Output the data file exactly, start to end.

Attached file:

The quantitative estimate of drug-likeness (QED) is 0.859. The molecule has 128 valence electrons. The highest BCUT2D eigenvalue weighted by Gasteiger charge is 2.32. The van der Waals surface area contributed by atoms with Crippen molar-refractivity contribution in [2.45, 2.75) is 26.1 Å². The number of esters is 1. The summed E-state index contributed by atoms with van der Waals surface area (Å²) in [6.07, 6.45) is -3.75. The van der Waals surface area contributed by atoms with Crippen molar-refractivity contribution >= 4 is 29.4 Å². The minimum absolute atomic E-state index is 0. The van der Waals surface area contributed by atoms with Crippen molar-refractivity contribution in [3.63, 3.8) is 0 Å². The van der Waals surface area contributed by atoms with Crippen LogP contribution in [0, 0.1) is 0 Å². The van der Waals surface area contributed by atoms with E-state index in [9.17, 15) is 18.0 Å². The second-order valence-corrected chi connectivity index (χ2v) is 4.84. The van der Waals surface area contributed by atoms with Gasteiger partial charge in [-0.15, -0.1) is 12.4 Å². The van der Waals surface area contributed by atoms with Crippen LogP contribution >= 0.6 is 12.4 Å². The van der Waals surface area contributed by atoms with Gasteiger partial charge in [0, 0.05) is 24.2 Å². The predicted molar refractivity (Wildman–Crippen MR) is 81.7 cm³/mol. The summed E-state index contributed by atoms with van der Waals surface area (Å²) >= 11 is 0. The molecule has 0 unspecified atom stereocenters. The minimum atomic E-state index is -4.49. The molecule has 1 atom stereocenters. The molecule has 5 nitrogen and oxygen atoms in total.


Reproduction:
The quantitative estimate of drug-likeness (QED) is 0.859. The molecule has 128 valence electrons. The highest BCUT2D eigenvalue weighted by Gasteiger charge is 2.32. The van der Waals surface area contributed by atoms with Crippen molar-refractivity contribution in [2.45, 2.75) is 26.1 Å². The number of esters is 1. The summed E-state index contributed by atoms with van der Waals surface area (Å²) in [6.07, 6.45) is -3.75. The van der Waals surface area contributed by atoms with Crippen molar-refractivity contribution >= 4 is 29.4 Å². The minimum absolute atomic E-state index is 0. The van der Waals surface area contributed by atoms with Crippen molar-refractivity contribution in [3.63, 3.8) is 0 Å². The van der Waals surface area contributed by atoms with Crippen LogP contribution in [0, 0.1) is 0 Å². The van der Waals surface area contributed by atoms with E-state index in [9.17, 15) is 18.0 Å². The second-order valence-corrected chi connectivity index (χ2v) is 4.84. The van der Waals surface area contributed by atoms with Gasteiger partial charge in [-0.15, -0.1) is 12.4 Å². The van der Waals surface area contributed by atoms with Crippen LogP contribution >= 0.6 is 12.4 Å². The van der Waals surface area contributed by atoms with Gasteiger partial charge in [0, 0.05) is 24.2 Å². The predicted molar refractivity (Wildman–Crippen MR) is 81.7 cm³/mol. The summed E-state index contributed by atoms with van der Waals surface area (Å²) >= 11 is 0. The molecule has 0 unspecified atom stereocenters. The minimum atomic E-state index is -4.49. The molecule has 1 atom stereocenters. The molecule has 5 nitrogen and oxygen atoms in total.